Better ad experiences foster better ad engagement. It’s a quintessential truth of digital advertising, and a central force behind a migration to native units.Read More
Ask any business owner where they are headed in the next few years, and the responses will contain a mix of optimism, determination, and caution. When asked what the biggest impact will be on their business, the responses lend themselves to two top areas: marketing and tech.
In the midst of the daily hustle to drive growth, marketers are often left with little time to reflect on what they would’ve done differently if they had the chance. Indeed, many have little time to deploy new technologies, much less pontificate about how those experiences could be improved.
As the dust settles from post-holiday January returns, retail marketers are looking for ways to generate growth in Q1 and beyond. To succeed, marketers must be prepared to look beyond the confines of in-store versus online & appeal to ever-evolving shopping behaviors.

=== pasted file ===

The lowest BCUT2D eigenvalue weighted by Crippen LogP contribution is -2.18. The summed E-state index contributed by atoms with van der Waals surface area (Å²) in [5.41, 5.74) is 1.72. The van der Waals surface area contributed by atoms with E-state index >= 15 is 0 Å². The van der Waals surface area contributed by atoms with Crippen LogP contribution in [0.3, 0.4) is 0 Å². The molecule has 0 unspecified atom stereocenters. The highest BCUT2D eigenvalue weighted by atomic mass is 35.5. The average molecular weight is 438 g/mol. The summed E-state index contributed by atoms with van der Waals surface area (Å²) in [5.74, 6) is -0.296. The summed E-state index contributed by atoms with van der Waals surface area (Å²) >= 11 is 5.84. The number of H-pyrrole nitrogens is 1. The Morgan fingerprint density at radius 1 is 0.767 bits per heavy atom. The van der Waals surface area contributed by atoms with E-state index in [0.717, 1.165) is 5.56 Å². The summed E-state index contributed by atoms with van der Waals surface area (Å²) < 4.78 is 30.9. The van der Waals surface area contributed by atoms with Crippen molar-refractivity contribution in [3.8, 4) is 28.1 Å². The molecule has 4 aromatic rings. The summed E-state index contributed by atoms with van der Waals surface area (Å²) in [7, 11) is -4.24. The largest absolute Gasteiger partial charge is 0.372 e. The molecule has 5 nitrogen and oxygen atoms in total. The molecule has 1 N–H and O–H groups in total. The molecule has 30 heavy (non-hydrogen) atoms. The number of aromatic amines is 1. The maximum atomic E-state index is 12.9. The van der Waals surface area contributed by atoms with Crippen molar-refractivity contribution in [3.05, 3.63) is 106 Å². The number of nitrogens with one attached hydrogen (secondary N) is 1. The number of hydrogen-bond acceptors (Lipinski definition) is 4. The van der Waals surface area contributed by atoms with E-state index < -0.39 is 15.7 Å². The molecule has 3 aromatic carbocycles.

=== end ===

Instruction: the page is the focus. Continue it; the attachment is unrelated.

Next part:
As advertisers demand more transparency and consumers demand more privacy, data quality becomes evermore important. How are marketers adjusting to improve measurement accuracy while maintaining compliance with an ever increasing array of privacy laws? In short, they are investing more heavily in data.
As traditional retailers struggle to maintain the excitement they drummed up over the holidays, there is much to be learned from the marketing tactics of the direct to consumer brands successfully engaging their ever-growing audiences.
Every week, a new article is published about the number of users who block or otherwise find ways to ignore advertisements. While advertisers can prioritize bidding into verifiably viewable inventory to ensure their ad is seen, the quest for captivating audiences doesn’t stop there.
If a campaign successfully reaches an intended individual, will their recollection of the message be positive, or will they be annoyed? The answer relies on a number of factors.
If marketers were to believe media consumption metrics as an absolute truth and a barometer for attention, it would seem that the public either never sleeps or never takes their eyes off a device.